We teach that the Holy Spirit administers spiritual gifts to the church. In this respect that God the Holy Spirit is sovereign in the bestowing of all His gifts for the perfecting of the saints today, and that speaking in tongues and the working of sign miracles in the beginning days of the church were for the purpose of pointing to and authenticating the apostles as revealers of divine truth, and were never intended to be characterized as normative in the lives of believers (1 Corinthians 12:4-11; 13:8-10; 2 Corinthians 12:12; Ephesians 4:7-12; Hebrews 2:1-4).
God from eternity, has determined or permitted all things that come to pass, and perpetually upholds, directs and governs all creatures and all events; yet in such a way as to never be the author or approver of sin, nor to destroy the free will and responsibility of intelligent creatures.
Election is God’s eternal choice, from before the foundation of the world, of some persons unto everlasting life—not because of foreseen merit in them, but of His mere mercy in Christ. As a result of that choice, they are called, justified and glorified. This in no way negates man’s responsibility to repent and trust Christ as Lord and Savior (Ezekiel 18:23, 32; 33:11; John 3:18-19, 36; 5:40; Romans 9:22-23; 2 Thessalonians 2:10-12; Revelation 22:17).
We teach that election should not be looked upon as based merely on abstract sovereignty. God is truly sovereign, but He exercises this sovereignty in harmony with His other attributes, especially His omniscience, justice, holiness, wisdom, grace and love (Romans 9:11-16).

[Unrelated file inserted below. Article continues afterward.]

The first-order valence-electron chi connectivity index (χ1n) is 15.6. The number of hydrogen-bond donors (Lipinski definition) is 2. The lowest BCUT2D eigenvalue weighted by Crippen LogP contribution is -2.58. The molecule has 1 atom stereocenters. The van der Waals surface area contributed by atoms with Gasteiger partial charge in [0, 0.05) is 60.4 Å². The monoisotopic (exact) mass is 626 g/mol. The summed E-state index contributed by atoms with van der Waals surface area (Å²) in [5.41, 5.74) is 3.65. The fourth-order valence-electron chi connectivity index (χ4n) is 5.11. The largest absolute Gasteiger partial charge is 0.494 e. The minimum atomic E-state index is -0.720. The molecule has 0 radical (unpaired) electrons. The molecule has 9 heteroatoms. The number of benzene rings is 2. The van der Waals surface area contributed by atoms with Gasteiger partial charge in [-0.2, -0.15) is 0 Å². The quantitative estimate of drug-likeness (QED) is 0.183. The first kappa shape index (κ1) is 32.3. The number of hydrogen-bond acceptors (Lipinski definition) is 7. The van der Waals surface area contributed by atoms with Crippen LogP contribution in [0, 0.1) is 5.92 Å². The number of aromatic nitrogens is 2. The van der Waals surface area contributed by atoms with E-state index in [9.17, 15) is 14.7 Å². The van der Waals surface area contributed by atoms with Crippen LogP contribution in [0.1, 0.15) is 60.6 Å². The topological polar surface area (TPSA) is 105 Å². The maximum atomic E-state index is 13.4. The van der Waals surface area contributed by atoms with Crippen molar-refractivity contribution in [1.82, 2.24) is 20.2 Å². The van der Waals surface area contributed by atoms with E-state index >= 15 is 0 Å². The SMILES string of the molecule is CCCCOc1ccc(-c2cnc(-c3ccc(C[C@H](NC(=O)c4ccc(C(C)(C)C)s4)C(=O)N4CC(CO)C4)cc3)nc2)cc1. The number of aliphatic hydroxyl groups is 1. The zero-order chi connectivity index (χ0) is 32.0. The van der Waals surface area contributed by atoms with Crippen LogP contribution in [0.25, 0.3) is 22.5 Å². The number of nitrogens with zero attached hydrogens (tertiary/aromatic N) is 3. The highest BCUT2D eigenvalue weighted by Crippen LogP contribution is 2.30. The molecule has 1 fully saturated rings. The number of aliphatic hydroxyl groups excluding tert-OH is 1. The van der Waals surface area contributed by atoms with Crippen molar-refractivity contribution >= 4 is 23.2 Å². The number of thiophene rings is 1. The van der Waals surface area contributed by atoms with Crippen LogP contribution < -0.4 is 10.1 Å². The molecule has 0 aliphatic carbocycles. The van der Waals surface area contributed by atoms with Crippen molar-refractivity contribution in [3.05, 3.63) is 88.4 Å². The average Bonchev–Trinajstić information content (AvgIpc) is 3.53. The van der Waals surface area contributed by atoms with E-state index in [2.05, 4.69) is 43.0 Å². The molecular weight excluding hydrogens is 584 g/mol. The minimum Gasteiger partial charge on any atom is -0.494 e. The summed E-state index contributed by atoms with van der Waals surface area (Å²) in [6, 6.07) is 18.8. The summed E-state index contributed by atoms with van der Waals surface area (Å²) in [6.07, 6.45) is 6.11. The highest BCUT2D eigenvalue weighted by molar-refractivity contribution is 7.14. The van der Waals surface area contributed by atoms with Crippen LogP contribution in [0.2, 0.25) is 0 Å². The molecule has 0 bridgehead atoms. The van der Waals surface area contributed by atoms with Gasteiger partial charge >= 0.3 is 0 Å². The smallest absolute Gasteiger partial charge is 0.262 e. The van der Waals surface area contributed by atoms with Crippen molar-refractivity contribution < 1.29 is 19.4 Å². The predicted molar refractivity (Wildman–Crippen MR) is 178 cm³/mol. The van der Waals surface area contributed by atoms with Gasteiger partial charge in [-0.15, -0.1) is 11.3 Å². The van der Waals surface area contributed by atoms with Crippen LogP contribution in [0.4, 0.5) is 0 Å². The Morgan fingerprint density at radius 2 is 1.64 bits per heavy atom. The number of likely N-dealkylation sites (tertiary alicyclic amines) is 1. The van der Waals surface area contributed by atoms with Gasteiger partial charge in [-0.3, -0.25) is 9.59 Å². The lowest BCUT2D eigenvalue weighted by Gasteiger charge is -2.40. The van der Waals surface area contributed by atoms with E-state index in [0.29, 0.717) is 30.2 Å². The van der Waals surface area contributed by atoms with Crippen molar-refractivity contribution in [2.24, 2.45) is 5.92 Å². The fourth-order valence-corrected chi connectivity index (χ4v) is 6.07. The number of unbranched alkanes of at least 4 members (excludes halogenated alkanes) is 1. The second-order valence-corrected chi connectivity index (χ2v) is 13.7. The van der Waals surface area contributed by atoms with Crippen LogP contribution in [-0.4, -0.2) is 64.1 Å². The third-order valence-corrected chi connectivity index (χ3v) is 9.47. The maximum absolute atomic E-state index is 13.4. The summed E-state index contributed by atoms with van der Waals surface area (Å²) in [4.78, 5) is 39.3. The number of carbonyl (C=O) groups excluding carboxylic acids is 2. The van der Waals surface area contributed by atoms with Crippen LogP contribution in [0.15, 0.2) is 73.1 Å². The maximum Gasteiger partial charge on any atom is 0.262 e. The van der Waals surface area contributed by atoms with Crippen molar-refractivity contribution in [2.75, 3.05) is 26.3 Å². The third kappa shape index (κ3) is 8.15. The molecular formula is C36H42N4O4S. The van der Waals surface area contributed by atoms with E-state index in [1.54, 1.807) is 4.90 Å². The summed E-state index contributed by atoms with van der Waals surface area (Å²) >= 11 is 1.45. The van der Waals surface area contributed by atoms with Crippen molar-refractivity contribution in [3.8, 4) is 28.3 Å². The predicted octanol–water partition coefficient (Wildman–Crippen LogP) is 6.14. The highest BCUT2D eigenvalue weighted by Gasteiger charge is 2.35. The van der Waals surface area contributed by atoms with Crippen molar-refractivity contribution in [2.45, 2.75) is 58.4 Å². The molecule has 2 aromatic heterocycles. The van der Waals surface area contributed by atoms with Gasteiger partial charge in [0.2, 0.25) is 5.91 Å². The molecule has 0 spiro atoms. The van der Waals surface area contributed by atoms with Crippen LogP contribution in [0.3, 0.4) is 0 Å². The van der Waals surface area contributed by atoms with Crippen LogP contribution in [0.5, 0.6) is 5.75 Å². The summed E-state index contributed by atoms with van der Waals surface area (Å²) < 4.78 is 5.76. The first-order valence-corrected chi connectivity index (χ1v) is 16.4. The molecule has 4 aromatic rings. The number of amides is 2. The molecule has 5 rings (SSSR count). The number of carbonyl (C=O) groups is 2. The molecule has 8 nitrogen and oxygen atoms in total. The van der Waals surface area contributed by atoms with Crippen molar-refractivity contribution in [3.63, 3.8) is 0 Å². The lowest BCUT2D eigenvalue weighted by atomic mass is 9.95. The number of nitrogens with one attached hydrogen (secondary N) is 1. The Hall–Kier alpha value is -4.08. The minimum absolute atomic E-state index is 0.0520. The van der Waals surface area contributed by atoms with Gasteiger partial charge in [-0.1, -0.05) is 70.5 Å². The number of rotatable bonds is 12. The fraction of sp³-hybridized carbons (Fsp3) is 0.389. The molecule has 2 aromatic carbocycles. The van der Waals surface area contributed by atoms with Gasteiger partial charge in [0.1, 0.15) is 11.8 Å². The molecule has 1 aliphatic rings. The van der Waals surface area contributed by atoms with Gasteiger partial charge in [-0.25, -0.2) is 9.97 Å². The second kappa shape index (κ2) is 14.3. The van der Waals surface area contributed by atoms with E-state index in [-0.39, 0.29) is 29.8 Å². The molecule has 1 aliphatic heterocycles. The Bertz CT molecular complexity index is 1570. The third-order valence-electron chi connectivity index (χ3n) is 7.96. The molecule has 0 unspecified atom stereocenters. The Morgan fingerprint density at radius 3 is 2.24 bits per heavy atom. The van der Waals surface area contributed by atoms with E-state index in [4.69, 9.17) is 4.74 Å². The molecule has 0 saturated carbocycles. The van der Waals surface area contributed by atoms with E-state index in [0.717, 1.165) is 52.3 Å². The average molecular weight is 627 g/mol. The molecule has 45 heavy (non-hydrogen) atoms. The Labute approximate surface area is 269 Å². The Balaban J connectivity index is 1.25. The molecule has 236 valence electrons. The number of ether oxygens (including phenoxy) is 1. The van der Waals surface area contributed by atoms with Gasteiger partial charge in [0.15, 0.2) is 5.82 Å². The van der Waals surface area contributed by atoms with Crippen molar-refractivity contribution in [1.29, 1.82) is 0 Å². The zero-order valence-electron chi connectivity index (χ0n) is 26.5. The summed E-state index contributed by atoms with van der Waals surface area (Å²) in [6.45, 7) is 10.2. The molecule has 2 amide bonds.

VI. The Fall of Man
God originally created Man in His own image, and free from sin (Genesis 2:7, 15-25; James 3:9); but, through the temptation from Satan, he transgressed the command of God, and fell from his original holiness and righteousness; whereby all mankind inherit a nature corrupt and completely opposed to God and His law, are under condemnation, and as soon as they are capable of moral action, become actual transgressors (Genesis 2:16-17; 3:1-19; John 3:36; Romans 3:23; 6:23; 1 Corinthians 2:14; Ephesians 2:1-3; 1 Timothy 2:13-14; 1 John 1:8), Jesus Christ being the only exception.
Regeneration is a change of heart, wrought by the Holy Spirit, who quickens (awakens) the dead in trespasses and sins, enlightening their minds spiritually and savingly to understand the Word of God (John 3:3-7; Titus 3:5), and renewing their whole nature, so that they love and practice holiness demonstrated by obedience to the Word (1Corinthians 6:19-20; Ephesians 2:10; Ephesians 5:17-21; Philippians 2:12b; Colossians 3:16; 2 Peter 1:4-10). It is a work of God’s free and special grace alone.
Repentance is an evangelical grace of regeneration (Acts 5:31, 11:18; 2 Timothy 2:25). It is wrought by the Holy Spirit, and makes a person sensible to the manifold evil of his sin. Further, repentance causes that individual to humble himself because of his sin, and with godly sorrow, utterly detest it, with self-abhorrence, and with a purpose and endeavor to walk before God so as to please Him in all things (2 Corinthians 7:9-10).
Saving faith, like repentance, is an evangelical grace of regeneration and wrought by the Holy Spirit (Ephesians 2:8). It is the belief, on God’s authority, of everything revealed in His Word concerning Christ. Upon such belief, it accepts and rests upon Him alone for justification and eternal life.